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Microsoft Weekly: Fixing flaws, Cortana crisis, and Windows watching

Howdy Neowinians. This is our new weekly column that rounds up all the latest news from the Microsoft campus and throws it on a page with a bit of observation and commentary.

Microsoft was quite busy this week, having to deal with three new processor vulnerabilities that could make life difficult for users. There were also some developments with the Cortana personal assistant that could raise some alarm bells. And finally, we'll round up the Windows 10 news.

So, without further ado, here's a look at the week that was for December 30 to January 5.

The big news of the week was the revelation that most processor chips had critical flaws making them susceptible to hacking, mainly because of the particular process they use to increase performance. Chip makers Intel and AMD, as well as ARM's architecture, were potentially affected, forcing them to work with hardware and software partners in coming up with fixes.

For its part, Microsoft rushed out a patch to fix potential cloud problems and issued security updates to protect Windows 10 users. Updates were issued for the Fall Creators Update, the Creators Update and the original version of Windows 10, although Insiders had many vulnerability fixes for a few months. While the issues aren't likely to totally close the holes created by the Spectre vulnerability, the mitigations should help a great deal with the Meltdown issue peculiar to all Intel chips and at least one ARM chip. It is worth noting that the flaws were deemed so severe that Microsoft did not wait for Patch Tuesday to send out the update.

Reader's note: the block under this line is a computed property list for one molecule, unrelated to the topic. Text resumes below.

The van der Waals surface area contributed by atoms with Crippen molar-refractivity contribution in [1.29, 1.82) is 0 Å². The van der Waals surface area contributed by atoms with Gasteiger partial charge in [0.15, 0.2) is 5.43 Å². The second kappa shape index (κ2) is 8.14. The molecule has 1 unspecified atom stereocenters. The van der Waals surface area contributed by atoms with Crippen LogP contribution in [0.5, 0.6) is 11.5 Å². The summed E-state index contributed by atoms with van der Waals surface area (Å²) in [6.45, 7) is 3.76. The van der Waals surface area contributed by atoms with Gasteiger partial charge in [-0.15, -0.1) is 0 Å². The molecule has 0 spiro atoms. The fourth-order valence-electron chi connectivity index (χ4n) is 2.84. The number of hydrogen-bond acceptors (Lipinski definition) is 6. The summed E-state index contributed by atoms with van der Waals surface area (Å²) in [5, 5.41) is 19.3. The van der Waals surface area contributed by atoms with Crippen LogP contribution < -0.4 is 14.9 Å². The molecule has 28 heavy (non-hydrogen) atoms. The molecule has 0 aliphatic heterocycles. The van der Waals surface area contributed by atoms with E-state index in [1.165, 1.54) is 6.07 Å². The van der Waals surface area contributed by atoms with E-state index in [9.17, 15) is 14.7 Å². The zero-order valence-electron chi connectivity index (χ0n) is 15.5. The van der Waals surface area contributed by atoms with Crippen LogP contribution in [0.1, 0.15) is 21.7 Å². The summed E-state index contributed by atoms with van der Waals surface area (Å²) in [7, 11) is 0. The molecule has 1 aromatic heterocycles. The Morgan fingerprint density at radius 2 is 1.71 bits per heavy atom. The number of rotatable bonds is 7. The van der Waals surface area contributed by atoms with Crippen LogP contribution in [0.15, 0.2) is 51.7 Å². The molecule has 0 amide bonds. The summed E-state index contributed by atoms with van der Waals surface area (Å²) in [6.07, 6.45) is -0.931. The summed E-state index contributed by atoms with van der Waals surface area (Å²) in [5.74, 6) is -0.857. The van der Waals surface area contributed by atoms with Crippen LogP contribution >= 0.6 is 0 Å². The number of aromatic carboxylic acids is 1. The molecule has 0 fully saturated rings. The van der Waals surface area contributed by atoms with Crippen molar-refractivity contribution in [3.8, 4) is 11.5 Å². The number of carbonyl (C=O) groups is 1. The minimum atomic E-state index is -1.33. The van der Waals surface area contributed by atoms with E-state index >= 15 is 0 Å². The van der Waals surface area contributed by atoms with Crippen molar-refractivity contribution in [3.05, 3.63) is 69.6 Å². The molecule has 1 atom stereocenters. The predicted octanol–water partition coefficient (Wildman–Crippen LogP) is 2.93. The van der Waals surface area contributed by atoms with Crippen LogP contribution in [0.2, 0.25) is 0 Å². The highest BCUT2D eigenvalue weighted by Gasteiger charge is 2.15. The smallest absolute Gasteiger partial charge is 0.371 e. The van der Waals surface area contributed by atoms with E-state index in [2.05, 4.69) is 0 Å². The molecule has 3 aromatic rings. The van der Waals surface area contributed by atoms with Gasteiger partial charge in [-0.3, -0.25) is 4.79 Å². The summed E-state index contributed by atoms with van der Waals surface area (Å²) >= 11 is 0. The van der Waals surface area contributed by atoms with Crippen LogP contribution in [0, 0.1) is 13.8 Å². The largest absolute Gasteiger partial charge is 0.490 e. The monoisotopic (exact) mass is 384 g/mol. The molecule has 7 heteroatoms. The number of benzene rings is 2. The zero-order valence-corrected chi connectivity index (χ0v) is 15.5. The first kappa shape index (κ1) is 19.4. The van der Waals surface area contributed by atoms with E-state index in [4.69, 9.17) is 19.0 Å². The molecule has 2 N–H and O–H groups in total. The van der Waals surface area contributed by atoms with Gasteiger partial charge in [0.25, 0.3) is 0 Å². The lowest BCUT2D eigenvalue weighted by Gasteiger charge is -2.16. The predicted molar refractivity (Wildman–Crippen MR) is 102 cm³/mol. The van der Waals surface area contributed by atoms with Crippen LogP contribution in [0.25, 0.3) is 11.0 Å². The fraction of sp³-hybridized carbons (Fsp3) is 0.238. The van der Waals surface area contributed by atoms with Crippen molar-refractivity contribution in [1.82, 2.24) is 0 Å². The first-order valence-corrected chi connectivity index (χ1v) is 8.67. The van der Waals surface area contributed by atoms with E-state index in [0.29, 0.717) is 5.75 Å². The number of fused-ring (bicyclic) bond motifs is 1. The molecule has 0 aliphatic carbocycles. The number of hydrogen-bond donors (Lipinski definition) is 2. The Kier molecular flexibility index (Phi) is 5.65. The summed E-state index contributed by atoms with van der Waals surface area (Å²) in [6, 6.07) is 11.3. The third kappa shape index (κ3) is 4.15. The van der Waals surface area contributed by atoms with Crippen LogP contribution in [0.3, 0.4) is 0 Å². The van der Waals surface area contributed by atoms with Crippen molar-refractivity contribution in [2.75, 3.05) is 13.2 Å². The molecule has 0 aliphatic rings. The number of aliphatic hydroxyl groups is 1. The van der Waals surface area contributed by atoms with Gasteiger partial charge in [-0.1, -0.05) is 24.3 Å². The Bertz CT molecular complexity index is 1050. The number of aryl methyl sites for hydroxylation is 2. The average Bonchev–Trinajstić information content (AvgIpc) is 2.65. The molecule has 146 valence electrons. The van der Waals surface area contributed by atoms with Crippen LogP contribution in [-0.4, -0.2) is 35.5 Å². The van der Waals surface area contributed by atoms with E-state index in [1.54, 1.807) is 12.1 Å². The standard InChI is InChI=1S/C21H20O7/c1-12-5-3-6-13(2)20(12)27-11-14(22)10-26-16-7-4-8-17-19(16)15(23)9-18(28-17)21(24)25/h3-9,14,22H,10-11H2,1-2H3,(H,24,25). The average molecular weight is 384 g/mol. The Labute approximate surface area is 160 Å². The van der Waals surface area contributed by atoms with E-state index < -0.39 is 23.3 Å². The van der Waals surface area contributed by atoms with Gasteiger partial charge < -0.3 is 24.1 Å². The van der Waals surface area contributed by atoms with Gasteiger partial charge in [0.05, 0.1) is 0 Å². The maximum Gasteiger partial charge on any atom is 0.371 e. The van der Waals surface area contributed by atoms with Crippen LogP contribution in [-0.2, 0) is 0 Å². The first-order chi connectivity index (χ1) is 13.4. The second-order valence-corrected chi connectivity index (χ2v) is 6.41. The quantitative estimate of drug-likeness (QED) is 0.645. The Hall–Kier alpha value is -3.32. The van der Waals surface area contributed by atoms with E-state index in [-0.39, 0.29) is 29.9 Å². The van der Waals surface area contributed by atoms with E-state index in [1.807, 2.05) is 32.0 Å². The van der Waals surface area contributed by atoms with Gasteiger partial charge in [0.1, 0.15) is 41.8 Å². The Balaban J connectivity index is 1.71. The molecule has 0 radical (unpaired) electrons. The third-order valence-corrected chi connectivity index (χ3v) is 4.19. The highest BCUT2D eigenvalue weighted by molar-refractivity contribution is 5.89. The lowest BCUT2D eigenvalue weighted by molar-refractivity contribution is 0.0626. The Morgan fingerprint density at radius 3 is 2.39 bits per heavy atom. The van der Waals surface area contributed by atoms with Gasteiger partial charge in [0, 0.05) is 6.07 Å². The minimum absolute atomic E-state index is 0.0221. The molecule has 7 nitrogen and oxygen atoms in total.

Microsoft also revealed a series of UEFI updates for its Surface products, which are basically coming from Intel since the Surface devices use Intel processors. The Surface Pro, Surface Pro 2, and Surface 3 are not on the list as the Surface Hub has "implemented defense in depth strategies" that don't require UEFI updates.

If that wasn't enough, Microsoft also made two changes to its Edge and Internet Explorer browsers to mitigate potential exploits by attacks through JavaScript. The "speculative execution side-channel attacks" could have accessed the CPU cache through during the browser process, and the changes will make that substantially more difficult.

It is likely that ramifications from these flaws will be felt for weeks and even months as hackers are now intimately aware of the flaws. Both hardware and software companies have been scrambling since the news broke, but word is they had already been working on fixes for months, so they only had to force up their timetable by about a week. Originally, fixes from everywhere would have been rolling out on January 9, a Patch Tuesday. Ironically, that would also have happened during CES, which would have been a benefit to these companies - especially the chip makers - as most eyes would be focused elsewhere as the updates happened.

In Halo 4, Master Chief's trusted AI Cortana reveals that she is closing in on the end of her seven-year "life" cycle. The ending is rather poignant before she fades away - only to be resurrected for a weird story arc in Halo 5.